Americans are catching on to Japanese eating habits as a healthy alternative to western cuisine. That’s why Samurai Sam’s® healthy Japanese-style meals appeal to customers who want to “wok the healthy path®.” You’re probably familiar with the food pyramid, the importance of a balanced diet and the role of vitamins and minerals. According to The Atlantic, schoolchildren in Japan learn additional values that lead to a healthy lifestyle.


You’ll have to approximate what 80% full feels like, of course, but the point is to stop before you feel like you couldn’t possibly take another bite. It takes the brain about 20 minutes to send your body the message that you’ve had enough. By eating slowly and controlling portions, you can avoid indigestion, fatigue and unhealthy weight gain. Samurai Sam’s offers portions that balance heartiness with healthiness to satisfy your hunger without overdoing it.


At Samurai Sam’s, fresh is better. In Japan, chefs observe three or four different seasons per month by choosing different ingredients to feature in their dishes. Americans might not be quite so hardcore, but the rising popularity of farm-to-table restaurants, urban agriculture and local food sources demonstrates a renewed commitment to sustainability and interest in fresh produce and meat.


We tend to describe the taste and smell of food, but in Japan, chefs strive to present dishes that appeal to all five senses. At Samurai Sam’s, you can listen to the sizzling grill, admire a colorful bowl of varied ingredients and enjoy the texture of perfectly wok-stirred vegetables. Pleasing the senses is associated with health benefits: for example, a colorful meal tends to be a balanced meal, as it features ingredients from all over the food pyramid.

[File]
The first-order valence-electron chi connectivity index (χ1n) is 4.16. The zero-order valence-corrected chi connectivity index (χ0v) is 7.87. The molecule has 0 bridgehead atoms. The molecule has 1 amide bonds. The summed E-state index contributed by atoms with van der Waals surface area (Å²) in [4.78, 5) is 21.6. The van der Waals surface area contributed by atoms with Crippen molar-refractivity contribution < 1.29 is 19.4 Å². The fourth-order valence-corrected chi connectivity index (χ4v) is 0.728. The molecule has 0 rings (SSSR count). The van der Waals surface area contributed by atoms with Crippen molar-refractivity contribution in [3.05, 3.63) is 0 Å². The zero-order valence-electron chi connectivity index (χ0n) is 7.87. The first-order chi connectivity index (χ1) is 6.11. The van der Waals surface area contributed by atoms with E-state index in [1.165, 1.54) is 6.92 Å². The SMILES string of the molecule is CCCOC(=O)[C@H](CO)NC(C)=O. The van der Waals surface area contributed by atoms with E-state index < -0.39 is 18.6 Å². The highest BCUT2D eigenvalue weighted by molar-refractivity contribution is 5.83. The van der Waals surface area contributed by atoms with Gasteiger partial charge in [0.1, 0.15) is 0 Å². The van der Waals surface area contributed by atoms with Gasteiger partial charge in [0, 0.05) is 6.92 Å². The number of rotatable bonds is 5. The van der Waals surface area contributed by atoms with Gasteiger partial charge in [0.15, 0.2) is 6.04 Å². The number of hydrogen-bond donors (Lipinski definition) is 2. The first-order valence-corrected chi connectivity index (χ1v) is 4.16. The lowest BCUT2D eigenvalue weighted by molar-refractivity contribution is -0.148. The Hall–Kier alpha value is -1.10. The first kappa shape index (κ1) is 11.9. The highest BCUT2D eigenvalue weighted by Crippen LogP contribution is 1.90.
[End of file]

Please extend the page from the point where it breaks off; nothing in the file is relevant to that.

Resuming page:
Oil is a form of fat. It’s necessary in small amounts, and these amounts occur naturally in ingredients such as fish, beef and chicken. Samurai Sam’s grills or steams menu items to eliminate cooking oil. Wok-stirred ingredients require a very small amount of oil compared to other stir-fry pans. We wok-stir potstickers, grill egg rolls and steam rice in keeping with this Japanese kitchen rule.


Yes, thirty meals. Japanese nutritionists encourage what we call grazing. Researchers report mixed findings about the possible benefits and drawbacks of grazing versus eating three larger, balanced meals per day. They do agree about the value of reducing caloric intake to combat obesity and associated health issues. Whether you choose to graze on edamame or indulge in a delicious teriyaki bowl, Samurai Sam’s menu is designed to give you a range of healthy options that fit your lifestyle.
There is more to the Japanese food trend in America than a few menu items. American diners are embracing cultural values and practices that create a healthy society. If you share these values, consider opening a Samurai Sam’s restaurant through the franchising program. You will receive comprehensive support, materials and training to help you succeed.

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